This week’s Time Capsule looks at accidents, robberies and the deaths of a Confederate veteran and a Cobb County Sheriff.
100 years ago …
The Friday, April 22, 1921, edition of The Cobb County Times reported on a ceremony held at the Confederate cemetery the Wednesday before for H. Taylor Winn. The Confederate veteran died at the Confederate Soldiers’ Home in Atlanta the day before the burial.
His body came to Marietta with an escort of honor wearing the Confederate uniform and composed of Sol Howe, W.T. Osborn, W.B. Evans, W.H. Osborn, L.J. Green, William N. Ransom, B.D. Martin, W.L. Bohler and Col. J. Colton Lynes. The first six of the named men were also residents of the Soldiers’ Home.
Winn served in a Georgia regiment during the Civil War and Marietta was his home. After the surrender, he went North and remained there until a year before his death, which was caused by “a severe stroke of paralysis.”
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In the “News From Our Correspondents” column, the Belmont section reported that “Sid Arrington got his car almost torn to pieces by a street car” the Saturday morning before at the Belmont crossing. Arrington suffered three broken ribs and his passengers C.J. Bell and a Mr. Goodwin received bruises.
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The Thursday, April 21, 1921, edition of The Marietta Journal reported on the preparations for the annual Confederate Memorial Day ceremony that was to be held at the Marietta Confederate Cemetery the following Tuesday.
The ceremony was to commence after a procession of Marietta’s citizens and children marched from the courthouse at 10 a.m. to the cemetery.
The graves of the soldiers would be decorated with flowers. J. Stanton Read was to act as Marshal of the Day assisted by Capt. Crow, Lindley Camp and others of the American Legion.
Automobiles were to be provided for Confederate veterans, officers of the Memorial Association, the United Daughters of the Confederacy, Daughters of the American Revolution and officiating ministers.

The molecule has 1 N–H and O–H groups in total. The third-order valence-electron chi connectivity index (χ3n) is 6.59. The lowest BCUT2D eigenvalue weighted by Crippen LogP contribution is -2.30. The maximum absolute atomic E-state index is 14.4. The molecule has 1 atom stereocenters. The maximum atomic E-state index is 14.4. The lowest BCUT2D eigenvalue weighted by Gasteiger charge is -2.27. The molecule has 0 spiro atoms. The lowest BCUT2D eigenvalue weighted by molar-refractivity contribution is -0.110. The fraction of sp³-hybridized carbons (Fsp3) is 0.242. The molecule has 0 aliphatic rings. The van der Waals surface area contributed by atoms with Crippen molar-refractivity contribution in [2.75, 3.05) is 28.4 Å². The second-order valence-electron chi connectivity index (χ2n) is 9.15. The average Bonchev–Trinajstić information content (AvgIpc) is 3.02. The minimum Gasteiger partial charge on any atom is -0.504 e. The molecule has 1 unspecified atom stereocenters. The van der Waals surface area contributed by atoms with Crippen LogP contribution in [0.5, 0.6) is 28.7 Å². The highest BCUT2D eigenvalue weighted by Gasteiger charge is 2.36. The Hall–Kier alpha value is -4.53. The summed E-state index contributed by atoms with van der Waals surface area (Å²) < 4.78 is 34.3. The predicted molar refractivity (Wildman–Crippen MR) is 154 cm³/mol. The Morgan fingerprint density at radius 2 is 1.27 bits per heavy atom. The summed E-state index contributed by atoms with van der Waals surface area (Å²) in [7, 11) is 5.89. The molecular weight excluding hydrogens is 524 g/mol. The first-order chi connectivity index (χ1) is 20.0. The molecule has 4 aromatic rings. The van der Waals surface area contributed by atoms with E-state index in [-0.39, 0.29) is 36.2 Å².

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In the “News From Our Correspondents” column, the Nickajack section reported that Will Moon was riding a young mule in from the field the Tuesday before when it became frightened and started running. Moon’s foot somehow became caught in the harness and he was dragged several yards across the ground, which left him badly bruised.
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The editors wrote the following on the Editorial page:
“Six bank robbers met disaster when they ordered ‘hands up’ of the cashier of a small Illinois bank. He killed one, wounded two and captured two, only the one who remained in the car outside the bank escaping. A little more of this sort of grit will make the (bank robbery) business unpopular.”
75 years ago ...
The Monday, April 15, 1946, edition of The Marietta Daily Journal reported on the burial of Cobb County Sheriff Thomas M. Sanders in the Mountain View Park Cemetery. Sheriff Sanders, 66, died one hour after suffering a heart attack in his courthouse office the Saturday before.
Out of respect for the Sheriff, Judge Harold Hawkins recessed Cobb County Superior Court at 12:30 p.m. until the next morning.
Sheriff Sanders’ two sons had followed their father’s profession. Ernest Sanders, the eldest, was a member of the Marietta Police Department and Kermit Sanders was a special deputy sheriff.
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Also that day, it was reported that nearly 82 years after the Battle of Kennesaw Mountain, the sword of Capt. S.M. Neighbor, 52nd Ohio Volunteer Infantry, was placed on exhibit in the museum at Kennesaw Mountain. The sword was a gift from Capt. Neighbor’s niece, Cora Neighbor of Newcomerstown, Ohio.
Capt. Neighbor played a dramatic role in the Federal assault on Cheatham’s Hill. His regiment was a portion of Col. Dan McCook’s Brigade, one of five regiments chosen to make a direct frontal assault on the Confederate line. He led Company D in the charge and was mortally wounded.
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Mary Jo Cozart, 8, of Marietta was reported in the Thursday, April 18, 1946, paper as sustaining minor cuts and bruises when her horse lunged into a car driven by Mrs. Fred Myers on Powder Springs Street in Marietta. The horse, a handsome bay, died soon after the impact. Myers’ car was badly damaged.
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In the Monday, April 22, 1946, paper it was reported that 35 cases of whiskey were stolen the night before when burglars broke into the Don Ree Liquor store in Smyrna. The burglars gained entrance to the store by prying a screen off one of the back windows. The loot was said to have been carried out of the back of the store, across the railroad tracks and loaded into the getaway vehicle.